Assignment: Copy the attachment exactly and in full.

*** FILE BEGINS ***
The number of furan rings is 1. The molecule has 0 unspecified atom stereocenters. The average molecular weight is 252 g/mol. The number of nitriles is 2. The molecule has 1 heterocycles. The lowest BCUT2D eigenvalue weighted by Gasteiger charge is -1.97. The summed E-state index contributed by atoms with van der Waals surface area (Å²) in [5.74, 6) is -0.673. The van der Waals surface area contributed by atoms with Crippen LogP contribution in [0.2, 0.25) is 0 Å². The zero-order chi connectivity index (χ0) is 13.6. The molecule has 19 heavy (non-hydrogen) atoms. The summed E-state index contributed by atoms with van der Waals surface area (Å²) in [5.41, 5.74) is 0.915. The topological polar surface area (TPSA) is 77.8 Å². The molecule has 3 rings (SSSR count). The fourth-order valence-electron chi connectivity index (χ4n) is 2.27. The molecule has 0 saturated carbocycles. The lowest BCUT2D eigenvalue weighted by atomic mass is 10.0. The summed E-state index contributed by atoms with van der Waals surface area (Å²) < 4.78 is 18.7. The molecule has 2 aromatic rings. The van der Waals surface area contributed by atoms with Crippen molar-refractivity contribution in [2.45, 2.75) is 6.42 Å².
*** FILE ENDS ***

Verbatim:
The number of furan rings is 1. The molecule has 0 unspecified atom stereocenters. The average molecular weight is 252 g/mol. The number of nitriles is 2. The molecule has 1 heterocycles. The lowest BCUT2D eigenvalue weighted by Gasteiger charge is -1.97. The summed E-state index contributed by atoms with van der Waals surface area (Å²) in [5.74, 6) is -0.673. The van der Waals surface area contributed by atoms with Crippen LogP contribution in [0.2, 0.25) is 0 Å². The zero-order chi connectivity index (χ0) is 13.6. The molecule has 19 heavy (non-hydrogen) atoms. The summed E-state index contributed by atoms with van der Waals surface area (Å²) in [5.41, 5.74) is 0.915. The topological polar surface area (TPSA) is 77.8 Å². The molecule has 3 rings (SSSR count). The fourth-order valence-electron chi connectivity index (χ4n) is 2.27. The molecule has 0 saturated carbocycles. The lowest BCUT2D eigenvalue weighted by atomic mass is 10.0. The summed E-state index contributed by atoms with van der Waals surface area (Å²) < 4.78 is 18.7. The molecule has 2 aromatic rings. The van der Waals surface area contributed by atoms with Crippen molar-refractivity contribution in [2.45, 2.75) is 6.42 Å².